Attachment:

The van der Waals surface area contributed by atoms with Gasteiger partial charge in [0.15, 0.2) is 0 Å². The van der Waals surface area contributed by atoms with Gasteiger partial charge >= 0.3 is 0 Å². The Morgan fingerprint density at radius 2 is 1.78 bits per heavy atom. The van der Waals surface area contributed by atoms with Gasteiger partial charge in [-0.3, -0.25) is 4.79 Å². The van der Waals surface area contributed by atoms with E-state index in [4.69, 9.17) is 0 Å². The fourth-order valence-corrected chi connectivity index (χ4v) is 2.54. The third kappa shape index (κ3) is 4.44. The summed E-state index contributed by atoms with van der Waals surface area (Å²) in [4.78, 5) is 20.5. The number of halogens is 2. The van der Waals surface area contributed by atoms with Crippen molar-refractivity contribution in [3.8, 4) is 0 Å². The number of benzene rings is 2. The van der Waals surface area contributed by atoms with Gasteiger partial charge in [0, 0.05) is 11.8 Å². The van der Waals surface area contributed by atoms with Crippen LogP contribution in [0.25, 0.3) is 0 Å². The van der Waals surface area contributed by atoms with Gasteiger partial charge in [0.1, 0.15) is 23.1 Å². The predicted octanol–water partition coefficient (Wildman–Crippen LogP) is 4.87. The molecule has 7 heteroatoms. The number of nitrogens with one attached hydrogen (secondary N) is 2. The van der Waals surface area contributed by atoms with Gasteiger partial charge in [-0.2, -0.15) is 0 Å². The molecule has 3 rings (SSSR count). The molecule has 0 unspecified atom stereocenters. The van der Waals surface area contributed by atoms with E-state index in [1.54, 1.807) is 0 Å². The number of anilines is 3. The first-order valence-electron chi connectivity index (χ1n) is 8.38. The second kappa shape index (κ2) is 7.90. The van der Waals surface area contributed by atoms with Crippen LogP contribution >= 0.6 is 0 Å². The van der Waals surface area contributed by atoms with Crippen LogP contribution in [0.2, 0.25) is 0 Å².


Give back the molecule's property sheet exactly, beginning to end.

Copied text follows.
The van der Waals surface area contributed by atoms with Gasteiger partial charge in [0.15, 0.2) is 0 Å². The van der Waals surface area contributed by atoms with Gasteiger partial charge >= 0.3 is 0 Å². The Morgan fingerprint density at radius 2 is 1.78 bits per heavy atom. The van der Waals surface area contributed by atoms with Gasteiger partial charge in [-0.3, -0.25) is 4.79 Å². The van der Waals surface area contributed by atoms with E-state index in [4.69, 9.17) is 0 Å². The fourth-order valence-corrected chi connectivity index (χ4v) is 2.54. The third kappa shape index (κ3) is 4.44. The summed E-state index contributed by atoms with van der Waals surface area (Å²) in [4.78, 5) is 20.5. The number of halogens is 2. The van der Waals surface area contributed by atoms with Crippen molar-refractivity contribution in [3.8, 4) is 0 Å². The number of benzene rings is 2. The van der Waals surface area contributed by atoms with Gasteiger partial charge in [0, 0.05) is 11.8 Å². The van der Waals surface area contributed by atoms with Crippen LogP contribution in [0.25, 0.3) is 0 Å². The van der Waals surface area contributed by atoms with Gasteiger partial charge in [0.1, 0.15) is 23.1 Å². The predicted octanol–water partition coefficient (Wildman–Crippen LogP) is 4.87. The molecule has 7 heteroatoms. The number of nitrogens with one attached hydrogen (secondary N) is 2. The van der Waals surface area contributed by atoms with Gasteiger partial charge in [-0.2, -0.15) is 0 Å². The molecule has 3 rings (SSSR count). The molecule has 0 unspecified atom stereocenters. The van der Waals surface area contributed by atoms with E-state index in [1.54, 1.807) is 0 Å². The number of anilines is 3. The first-order valence-electron chi connectivity index (χ1n) is 8.38. The second kappa shape index (κ2) is 7.90. The van der Waals surface area contributed by atoms with Crippen LogP contribution >= 0.6 is 0 Å². The van der Waals surface area contributed by atoms with Crippen LogP contribution in [0.2, 0.25) is 0 Å².